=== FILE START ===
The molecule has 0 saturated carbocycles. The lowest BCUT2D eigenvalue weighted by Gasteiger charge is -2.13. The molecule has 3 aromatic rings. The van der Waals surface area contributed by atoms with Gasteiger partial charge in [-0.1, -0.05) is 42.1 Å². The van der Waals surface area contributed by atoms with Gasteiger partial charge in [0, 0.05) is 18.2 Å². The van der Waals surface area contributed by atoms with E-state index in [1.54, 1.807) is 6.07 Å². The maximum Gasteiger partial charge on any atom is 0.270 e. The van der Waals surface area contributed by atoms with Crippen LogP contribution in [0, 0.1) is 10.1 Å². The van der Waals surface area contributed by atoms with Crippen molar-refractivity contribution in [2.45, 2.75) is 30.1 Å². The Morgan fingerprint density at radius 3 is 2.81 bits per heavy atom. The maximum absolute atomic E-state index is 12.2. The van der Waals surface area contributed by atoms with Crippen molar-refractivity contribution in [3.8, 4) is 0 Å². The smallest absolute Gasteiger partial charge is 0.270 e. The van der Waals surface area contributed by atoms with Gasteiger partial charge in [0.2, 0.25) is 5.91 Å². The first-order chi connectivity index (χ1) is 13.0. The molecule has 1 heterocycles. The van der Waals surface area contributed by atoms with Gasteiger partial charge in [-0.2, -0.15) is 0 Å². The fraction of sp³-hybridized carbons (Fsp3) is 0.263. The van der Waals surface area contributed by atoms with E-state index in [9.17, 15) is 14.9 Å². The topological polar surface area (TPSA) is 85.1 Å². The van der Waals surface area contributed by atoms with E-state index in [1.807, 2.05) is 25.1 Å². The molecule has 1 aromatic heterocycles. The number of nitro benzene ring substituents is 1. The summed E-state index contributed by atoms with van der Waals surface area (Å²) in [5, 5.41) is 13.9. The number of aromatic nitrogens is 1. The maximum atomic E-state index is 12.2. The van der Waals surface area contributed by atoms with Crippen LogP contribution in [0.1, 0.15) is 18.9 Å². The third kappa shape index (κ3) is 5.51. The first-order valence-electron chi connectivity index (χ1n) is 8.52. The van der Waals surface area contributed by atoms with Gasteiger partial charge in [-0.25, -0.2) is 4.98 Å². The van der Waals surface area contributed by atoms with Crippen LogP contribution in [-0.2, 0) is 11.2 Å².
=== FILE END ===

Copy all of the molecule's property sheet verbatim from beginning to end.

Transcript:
The molecule has 0 saturated carbocycles. The lowest BCUT2D eigenvalue weighted by Gasteiger charge is -2.13. The molecule has 3 aromatic rings. The van der Waals surface area contributed by atoms with Gasteiger partial charge in [-0.1, -0.05) is 42.1 Å². The van der Waals surface area contributed by atoms with Gasteiger partial charge in [0, 0.05) is 18.2 Å². The van der Waals surface area contributed by atoms with E-state index in [1.54, 1.807) is 6.07 Å². The maximum Gasteiger partial charge on any atom is 0.270 e. The van der Waals surface area contributed by atoms with Crippen LogP contribution in [0, 0.1) is 10.1 Å². The van der Waals surface area contributed by atoms with Crippen molar-refractivity contribution in [2.45, 2.75) is 30.1 Å². The Morgan fingerprint density at radius 3 is 2.81 bits per heavy atom. The maximum absolute atomic E-state index is 12.2. The van der Waals surface area contributed by atoms with Crippen molar-refractivity contribution in [3.8, 4) is 0 Å². The smallest absolute Gasteiger partial charge is 0.270 e. The van der Waals surface area contributed by atoms with Gasteiger partial charge in [0.2, 0.25) is 5.91 Å². The first-order chi connectivity index (χ1) is 13.0. The molecule has 1 heterocycles. The van der Waals surface area contributed by atoms with Gasteiger partial charge in [-0.2, -0.15) is 0 Å². The fraction of sp³-hybridized carbons (Fsp3) is 0.263. The van der Waals surface area contributed by atoms with E-state index in [9.17, 15) is 14.9 Å². The topological polar surface area (TPSA) is 85.1 Å². The van der Waals surface area contributed by atoms with E-state index in [1.807, 2.05) is 25.1 Å². The molecule has 1 aromatic heterocycles. The number of nitro benzene ring substituents is 1. The summed E-state index contributed by atoms with van der Waals surface area (Å²) in [5, 5.41) is 13.9. The number of aromatic nitrogens is 1. The maximum atomic E-state index is 12.2. The van der Waals surface area contributed by atoms with Crippen LogP contribution in [0.1, 0.15) is 18.9 Å². The third kappa shape index (κ3) is 5.51. The first-order valence-electron chi connectivity index (χ1n) is 8.52. The van der Waals surface area contributed by atoms with Gasteiger partial charge in [-0.25, -0.2) is 4.98 Å². The van der Waals surface area contributed by atoms with Crippen LogP contribution in [-0.2, 0) is 11.2 Å².